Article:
Sarah (Sallie) was born about 1761 (as per census records) the daughter of Samuel and Mary (Phillips) Thomas of Halifax, Vermont. Sarah had 6 siblings, an older sister Elizabeth (Betsy) younger sisters Hannah, Dorcas, Abigail (Nabby), and two brothers Gardner and Samuel all born in Rhode Island. They were a prolific family as Elizabeth had 10 children Sarah 9, Hannah 5, Dorcas 9, Gardner 8, Abigail 9 but none for Samuel as he died very young.
Sarah’s family lineage is well recorded on its own. On her grandfather’s side, the Thomas family goes back to a John Thomas, born about 1640 in Pembrokeshire County, Wales. Her grandmother’s side (Samuel’s mother) the Tripp family goes back to a Mr. Tripp, born about 1523 in England. There is even a Presidential connection as Warren G Harding 29th president, is a descendant of Sarah’s Great Grandfather, Job Tripp.
The Thomas brothers were devout Baptist, patriots and upstanding citizens in the community. They immigrated to Halifax, Vermont from Rhode Island sometime prior to the first town census (enumerated in 1771). Among Samuel’s holdings was lot #47 in the northeast part of Halifax known as “Thomas Hill”, which contained both a saw mill and a grist mill. In 1780, shortly after his wife Mary died, Samuel sold his mill property to his brother John (This is the transaction that Thomas McCargar witnessed). This would have been shortly after our Thomas finished his 8th Massachusetts Militia service and around the time that Sarah became pregnant with Mary (Mollie).
There were three Thomas brothers, Samuel, John and Benjamin in Halifax all devout Baptist, patriots and upstanding citizens in the community. They immigrated to Halifax, Vermont from Rhode Island sometime prior to the first town census (enumerated in 1771). Among Samuel’s holdings was lot #47 in the northeast part of Halifax known as “Thomas Hill”. This property contained both a saw mill and a grist mill. In 1780, shortly after his wife Mary’s death, Samuel sold his mill property to his brother John (A transaction that Thomas McCargar witnessed). This would have been shortly after Thomas McCargar returned to Halifax after finishing his nine month 8th Massachusetts Militia service and around the time that Sarah became pregnant with their first child Mary (Mollie).
According to a Halifax town clerk, there is nothing in their files documenting a marriage between Thomas and Sarah. However, as the Sarah’s family was Baptist and at that time the closest Baptist church was several miles away in Leyden, Massachusetts, perhaps the marriage took place there. Leyden no longer has a Baptist church, and according to the American Baptist Historical Society the church traditionally did not keep marriage records as part of church records, although a few ministers did keep a private log of marriages they preformed. It is very unlikely that we will ever find a marriage record for Thomas and Sarah.
Separation and Reunion
Sometime after the birth of their second child (Thomas Jr.) in 1783, Thomas Sr. left Vermont and moved to Fredrickton New York. We have no idea why Thomas decided to move, or why Sarah and the children didn’t go with him but she did stay behind in Halifax. Sarah’s unwillingness to leave her family may, in part, have been due to her mother’s death in March 1780, as Sarah may have assumed the family’s matriarchal duties to look after the household and siblings.
Sometime after 1784 and before 1790, Samuel Thomas and family moved from Halifax to the Whitehall area of New York, as a Samuel Thomas appears on the 1790 Whitehall census. It is likely that Sarah remained with her father and probably moved with him to New York. While we’re not sure if this is where Thomas and Sarah reunited (whether it happened as per family lore or some other way), but we do know they were back together by November 1790 since their son Robert was born in August 1791. Thomas and Sarah had five more children while they lived in New York (Garner in 1792, Hugh in 1795, Philander in 1796, Milo in 1798, and Barnabus in 1800).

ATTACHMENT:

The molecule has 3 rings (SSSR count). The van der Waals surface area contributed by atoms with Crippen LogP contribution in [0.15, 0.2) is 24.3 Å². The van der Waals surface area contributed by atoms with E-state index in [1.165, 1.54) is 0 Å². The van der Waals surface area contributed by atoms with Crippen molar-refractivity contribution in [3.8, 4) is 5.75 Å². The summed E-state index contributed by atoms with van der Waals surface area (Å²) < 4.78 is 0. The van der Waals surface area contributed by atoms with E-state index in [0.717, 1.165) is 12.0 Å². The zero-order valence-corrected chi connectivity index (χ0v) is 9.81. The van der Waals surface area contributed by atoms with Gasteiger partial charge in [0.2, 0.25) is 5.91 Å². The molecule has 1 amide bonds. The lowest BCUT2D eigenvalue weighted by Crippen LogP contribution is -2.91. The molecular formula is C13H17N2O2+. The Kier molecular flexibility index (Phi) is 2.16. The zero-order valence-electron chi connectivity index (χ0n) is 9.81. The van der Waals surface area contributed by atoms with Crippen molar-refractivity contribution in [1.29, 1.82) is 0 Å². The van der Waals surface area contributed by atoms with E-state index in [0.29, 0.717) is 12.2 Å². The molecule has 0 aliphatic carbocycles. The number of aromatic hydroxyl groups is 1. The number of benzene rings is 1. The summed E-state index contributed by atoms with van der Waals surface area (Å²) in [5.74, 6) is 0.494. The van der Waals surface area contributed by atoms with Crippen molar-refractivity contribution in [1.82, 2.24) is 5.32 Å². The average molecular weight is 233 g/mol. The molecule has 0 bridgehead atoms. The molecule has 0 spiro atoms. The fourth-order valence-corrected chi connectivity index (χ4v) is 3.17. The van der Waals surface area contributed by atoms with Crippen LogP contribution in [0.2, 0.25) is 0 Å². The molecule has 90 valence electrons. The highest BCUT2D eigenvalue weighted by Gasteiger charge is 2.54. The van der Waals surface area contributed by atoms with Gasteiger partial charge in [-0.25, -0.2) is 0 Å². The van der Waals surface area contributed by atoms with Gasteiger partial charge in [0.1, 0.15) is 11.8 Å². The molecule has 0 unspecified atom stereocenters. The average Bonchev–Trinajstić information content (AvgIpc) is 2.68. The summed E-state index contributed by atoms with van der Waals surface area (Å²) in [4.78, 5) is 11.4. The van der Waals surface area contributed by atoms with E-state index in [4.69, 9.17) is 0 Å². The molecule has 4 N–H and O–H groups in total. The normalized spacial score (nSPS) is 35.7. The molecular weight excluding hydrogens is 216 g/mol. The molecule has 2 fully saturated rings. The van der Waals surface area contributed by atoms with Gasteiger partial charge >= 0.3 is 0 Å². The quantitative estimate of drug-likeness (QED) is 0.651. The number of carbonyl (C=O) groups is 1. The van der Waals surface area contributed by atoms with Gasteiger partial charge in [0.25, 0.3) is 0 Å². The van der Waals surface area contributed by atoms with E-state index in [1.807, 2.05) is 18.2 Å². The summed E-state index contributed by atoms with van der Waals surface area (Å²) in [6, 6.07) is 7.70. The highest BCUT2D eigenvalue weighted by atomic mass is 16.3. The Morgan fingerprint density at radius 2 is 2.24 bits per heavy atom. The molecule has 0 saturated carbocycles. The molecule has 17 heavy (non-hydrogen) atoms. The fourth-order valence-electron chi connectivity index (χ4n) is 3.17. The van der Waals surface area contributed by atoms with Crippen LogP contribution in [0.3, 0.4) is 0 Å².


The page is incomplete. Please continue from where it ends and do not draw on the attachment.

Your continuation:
According to the story dictated by Jonas J McCargar circa 1900, several years after Thomas and Sarah reunited they moved to Canada. The move would have been quite an undertaking with themselves, their 7 children, Mary her husband and 2 children and also accompanying them was a Miss Thomas (“a relative of General Thomas”). The Miss Thomas is a mystery as the Thomas brothers, Samuel, John, and Benjamin all had daughter but one of Sarah’s fathers 2 children from his second marriage is more than likely the best candidate. The General Thomas relative is also a mystery as the highest rank we can find in the Thomas family is Captain. The General designation is probably an embellishment of the rank over time, with years of oral retelling--this is a frequent phenomenon encountered in genealogical research. We know that there are several other inaccuracies in Jonas’s narrative (we now have a more extensive knowledge of McCargar history), but his overall story does match our present data.
After the move to Canada, Sarah bore Thomas one more child (Charlotte about 1802).
Sarah died on March 13, 1813 (as per a family source). We do know that she died after the 1810 South Gower census but before the 1813 census, so that date fits. We have no record of where she was buried. The Old Methodist Cemetery in Kemptville, where other early McCargars were buried, was opened in 1813, so she may have been one of the first buried there, or she may have been buried on the family farm (in Kemptville).
While we credit Thomas with being very prolific, Sarah herself was quite the mother. She gave birth to nine of Thomas's twelve (thirteen?) children (Mary, Thomas Jr., Robert, Garner, Hugh, Philander, Milo, Barnabus, and Charlotte), who subsequently produced sixty-nine of Thomas's eighty-three grandchildren. Unfortunately, Sarah only lived long enough to possibly witness the birth of twelve of her grandchildren.